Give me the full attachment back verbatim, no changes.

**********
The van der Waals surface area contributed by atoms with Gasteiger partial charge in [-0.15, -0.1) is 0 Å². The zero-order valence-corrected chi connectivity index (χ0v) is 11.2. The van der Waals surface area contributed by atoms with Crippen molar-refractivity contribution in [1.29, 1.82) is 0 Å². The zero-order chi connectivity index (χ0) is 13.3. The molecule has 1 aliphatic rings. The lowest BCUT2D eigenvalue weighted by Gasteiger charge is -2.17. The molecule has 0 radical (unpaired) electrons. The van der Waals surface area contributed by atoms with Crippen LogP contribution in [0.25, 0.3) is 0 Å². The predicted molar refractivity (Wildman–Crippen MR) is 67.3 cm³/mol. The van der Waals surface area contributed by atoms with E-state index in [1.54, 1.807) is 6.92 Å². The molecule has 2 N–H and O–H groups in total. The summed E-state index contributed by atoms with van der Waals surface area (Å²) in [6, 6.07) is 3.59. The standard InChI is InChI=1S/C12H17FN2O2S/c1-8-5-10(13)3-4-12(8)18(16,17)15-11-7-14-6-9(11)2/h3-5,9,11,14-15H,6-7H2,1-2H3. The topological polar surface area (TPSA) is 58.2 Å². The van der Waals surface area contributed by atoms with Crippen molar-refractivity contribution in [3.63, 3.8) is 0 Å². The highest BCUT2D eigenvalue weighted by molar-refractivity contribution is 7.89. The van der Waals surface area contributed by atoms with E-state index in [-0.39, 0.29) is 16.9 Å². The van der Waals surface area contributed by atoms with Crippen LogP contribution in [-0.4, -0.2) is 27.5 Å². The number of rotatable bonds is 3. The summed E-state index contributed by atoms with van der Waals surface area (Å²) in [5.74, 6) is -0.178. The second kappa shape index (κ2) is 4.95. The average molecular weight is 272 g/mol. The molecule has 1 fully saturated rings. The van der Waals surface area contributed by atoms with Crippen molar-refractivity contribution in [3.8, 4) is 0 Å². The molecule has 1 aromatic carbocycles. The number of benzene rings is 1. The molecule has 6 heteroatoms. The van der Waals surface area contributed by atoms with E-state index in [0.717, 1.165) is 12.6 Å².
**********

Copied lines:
The van der Waals surface area contributed by atoms with Gasteiger partial charge in [-0.15, -0.1) is 0 Å². The zero-order valence-corrected chi connectivity index (χ0v) is 11.2. The van der Waals surface area contributed by atoms with Crippen molar-refractivity contribution in [1.29, 1.82) is 0 Å². The zero-order chi connectivity index (χ0) is 13.3. The molecule has 1 aliphatic rings. The lowest BCUT2D eigenvalue weighted by Gasteiger charge is -2.17. The molecule has 0 radical (unpaired) electrons. The van der Waals surface area contributed by atoms with Crippen LogP contribution in [0.25, 0.3) is 0 Å². The predicted molar refractivity (Wildman–Crippen MR) is 67.3 cm³/mol. The van der Waals surface area contributed by atoms with E-state index in [1.54, 1.807) is 6.92 Å². The molecule has 2 N–H and O–H groups in total. The summed E-state index contributed by atoms with van der Waals surface area (Å²) in [6, 6.07) is 3.59. The standard InChI is InChI=1S/C12H17FN2O2S/c1-8-5-10(13)3-4-12(8)18(16,17)15-11-7-14-6-9(11)2/h3-5,9,11,14-15H,6-7H2,1-2H3. The topological polar surface area (TPSA) is 58.2 Å². The van der Waals surface area contributed by atoms with Crippen molar-refractivity contribution in [3.63, 3.8) is 0 Å². The highest BCUT2D eigenvalue weighted by molar-refractivity contribution is 7.89. The van der Waals surface area contributed by atoms with E-state index in [-0.39, 0.29) is 16.9 Å². The van der Waals surface area contributed by atoms with Crippen LogP contribution in [-0.4, -0.2) is 27.5 Å². The number of rotatable bonds is 3. The summed E-state index contributed by atoms with van der Waals surface area (Å²) in [5.74, 6) is -0.178. The second kappa shape index (κ2) is 4.95. The average molecular weight is 272 g/mol. The molecule has 1 fully saturated rings. The van der Waals surface area contributed by atoms with Crippen molar-refractivity contribution in [3.8, 4) is 0 Å². The molecule has 1 aromatic carbocycles. The number of benzene rings is 1. The molecule has 6 heteroatoms. The van der Waals surface area contributed by atoms with E-state index in [0.717, 1.165) is 12.6 Å².